• On Jan. 13 security forces at the airport prevented Taghi Rahmani, a writer and civil society activist, from traveling to Copenhagen, where the PEN Association of Denmark had invited him to deliver a series of lectures.

  • In November 2006, 21 Iranian journalists were detained at Tehran's airport on their return from training in the Netherlands, and were questioned for several hours. Their laptops, notebooks and other material were confiscated. Some of them subsequently reported being summoned for questioning by the intelligence services.

Some other elite individuals, who according to watchdogs have been barred from leaving the country, include members of the directing board of Iran's Journalists Syndicate Issa Saharkhiz; reformist journalist and founder of the Organization for the Defense of Prisoners' Rights Emadoddin Baghi; journalist and women's rights activist Fatemeh Govarai; and theologian seminary lecturer Ahmad Ghabel.

Contrary to what Iran's intelligence minister asserts, none of the mentioned individuals have been in a position to provide any particularly "sensitive" information to the conferences that they were about to attend.

On the other hand, and from the legal point of view, foreign travel bans can only be issued in Iran by court order for persons "formally accused of criminal offenses." However, neither the activists nor journalists subject to being barred from traveling abroad have been charged with such an offense.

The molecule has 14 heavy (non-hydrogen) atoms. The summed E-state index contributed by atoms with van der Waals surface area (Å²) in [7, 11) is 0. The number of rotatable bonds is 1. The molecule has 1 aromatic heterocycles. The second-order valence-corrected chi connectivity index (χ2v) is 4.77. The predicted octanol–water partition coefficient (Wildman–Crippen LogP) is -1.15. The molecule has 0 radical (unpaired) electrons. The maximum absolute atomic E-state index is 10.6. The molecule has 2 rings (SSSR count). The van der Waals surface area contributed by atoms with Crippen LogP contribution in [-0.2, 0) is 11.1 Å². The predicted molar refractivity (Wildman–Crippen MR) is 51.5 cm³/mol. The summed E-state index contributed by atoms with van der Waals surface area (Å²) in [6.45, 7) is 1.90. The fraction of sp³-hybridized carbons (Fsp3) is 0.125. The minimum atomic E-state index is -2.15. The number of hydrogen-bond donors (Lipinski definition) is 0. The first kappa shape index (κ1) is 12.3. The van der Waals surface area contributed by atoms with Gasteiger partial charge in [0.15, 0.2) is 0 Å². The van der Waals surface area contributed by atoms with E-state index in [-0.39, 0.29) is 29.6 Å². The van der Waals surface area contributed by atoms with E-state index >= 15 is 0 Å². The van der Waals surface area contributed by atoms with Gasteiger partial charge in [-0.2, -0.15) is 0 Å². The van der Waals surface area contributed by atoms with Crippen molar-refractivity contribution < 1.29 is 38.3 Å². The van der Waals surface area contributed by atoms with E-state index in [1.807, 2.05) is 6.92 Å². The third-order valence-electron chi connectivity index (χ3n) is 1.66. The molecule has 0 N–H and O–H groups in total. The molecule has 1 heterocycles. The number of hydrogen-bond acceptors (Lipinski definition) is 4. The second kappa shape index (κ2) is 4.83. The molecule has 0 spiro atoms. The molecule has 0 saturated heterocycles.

Meanwhile, many observers believe that the new crackdown has a close connection with the mounting international pressures on Tehran.

In most cases where travel is barred, judiciary and intelligence officials' accusations against intellectuals of "conspiracy for Velvet Revolution" are of the same kind experienced in some former Eastern Bloc countries during the Communist era. Iranian authorities claim that the conferences which the aforementioned individuals were invited to could follow a path leading to regime change in Iran, and thus presumably consider them as a threat to the Islamic Republic.

However, except for Ramin Jahanbegloo whose "confession" on the same day of his release rang the familiar tone for many activists of previously coerced statements from political figures, other banned individuals have so far rejected such accusations.

In the case of Ali Farahbakhsh, his family has told Human Rights Watch that, "before detaining him, the security services took him in for interrogation each day and pressured him to make confessions that he had endangered national security. After he refused, the authorities detained him."

Nevertheless, apart from intimidating intellectuals, a closer look at the whole atmosphere surrounding the recent accusations concerning plots of a "Velvet Revolution" suggests that the situation is possibly being utilized as a "media feed" for the Islamic Republic on a larger scale in order to convince the Iranian public that foreigners are actually interfering in Iran. The country's authorities have long been accusing "foreign hands" for its misfortunes.

This populist goal, regardless of being true or false, can at least buy some publicity for a government that is situated in an intense confrontation with the West.

View the Worldpress Desk’s profile for Niusha Boghrati.